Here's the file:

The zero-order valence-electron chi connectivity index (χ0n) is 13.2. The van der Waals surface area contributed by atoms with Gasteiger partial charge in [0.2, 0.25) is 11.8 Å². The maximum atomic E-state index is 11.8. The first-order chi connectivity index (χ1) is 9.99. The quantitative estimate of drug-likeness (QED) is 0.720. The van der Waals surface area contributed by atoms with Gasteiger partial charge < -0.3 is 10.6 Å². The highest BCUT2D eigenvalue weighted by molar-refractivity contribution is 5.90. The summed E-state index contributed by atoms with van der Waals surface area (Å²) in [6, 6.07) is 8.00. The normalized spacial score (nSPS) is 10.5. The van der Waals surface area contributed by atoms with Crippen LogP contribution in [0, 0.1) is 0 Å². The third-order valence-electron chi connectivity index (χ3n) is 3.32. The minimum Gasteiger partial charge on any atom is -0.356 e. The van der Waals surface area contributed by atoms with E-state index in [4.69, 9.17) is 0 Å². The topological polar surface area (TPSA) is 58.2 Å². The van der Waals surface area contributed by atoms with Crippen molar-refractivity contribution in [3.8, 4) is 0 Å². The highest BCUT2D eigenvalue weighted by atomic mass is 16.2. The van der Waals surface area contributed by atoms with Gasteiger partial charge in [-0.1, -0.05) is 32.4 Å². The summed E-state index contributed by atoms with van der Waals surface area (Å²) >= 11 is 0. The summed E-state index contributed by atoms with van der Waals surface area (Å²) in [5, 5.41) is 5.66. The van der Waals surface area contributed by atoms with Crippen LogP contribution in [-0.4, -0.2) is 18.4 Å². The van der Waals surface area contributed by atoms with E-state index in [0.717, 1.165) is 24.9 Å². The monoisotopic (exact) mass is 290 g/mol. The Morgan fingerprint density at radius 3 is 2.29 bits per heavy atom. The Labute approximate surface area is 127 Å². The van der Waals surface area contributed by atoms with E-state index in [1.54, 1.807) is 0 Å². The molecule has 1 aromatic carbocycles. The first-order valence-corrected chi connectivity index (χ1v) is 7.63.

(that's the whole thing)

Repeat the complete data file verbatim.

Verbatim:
The zero-order valence-electron chi connectivity index (χ0n) is 13.2. The van der Waals surface area contributed by atoms with Gasteiger partial charge in [0.2, 0.25) is 11.8 Å². The maximum atomic E-state index is 11.8. The first-order chi connectivity index (χ1) is 9.99. The quantitative estimate of drug-likeness (QED) is 0.720. The van der Waals surface area contributed by atoms with Gasteiger partial charge < -0.3 is 10.6 Å². The highest BCUT2D eigenvalue weighted by molar-refractivity contribution is 5.90. The summed E-state index contributed by atoms with van der Waals surface area (Å²) in [6, 6.07) is 8.00. The normalized spacial score (nSPS) is 10.5. The van der Waals surface area contributed by atoms with Crippen LogP contribution in [0, 0.1) is 0 Å². The third-order valence-electron chi connectivity index (χ3n) is 3.32. The minimum Gasteiger partial charge on any atom is -0.356 e. The van der Waals surface area contributed by atoms with E-state index in [4.69, 9.17) is 0 Å². The topological polar surface area (TPSA) is 58.2 Å². The van der Waals surface area contributed by atoms with Crippen molar-refractivity contribution in [3.8, 4) is 0 Å². The highest BCUT2D eigenvalue weighted by atomic mass is 16.2. The van der Waals surface area contributed by atoms with Gasteiger partial charge in [-0.1, -0.05) is 32.4 Å². The summed E-state index contributed by atoms with van der Waals surface area (Å²) >= 11 is 0. The summed E-state index contributed by atoms with van der Waals surface area (Å²) in [5, 5.41) is 5.66. The van der Waals surface area contributed by atoms with Crippen LogP contribution in [-0.4, -0.2) is 18.4 Å². The van der Waals surface area contributed by atoms with E-state index in [0.717, 1.165) is 24.9 Å². The monoisotopic (exact) mass is 290 g/mol. The Morgan fingerprint density at radius 3 is 2.29 bits per heavy atom. The Labute approximate surface area is 127 Å². The van der Waals surface area contributed by atoms with E-state index in [1.54, 1.807) is 0 Å². The molecule has 1 aromatic carbocycles. The first-order valence-corrected chi connectivity index (χ1v) is 7.63.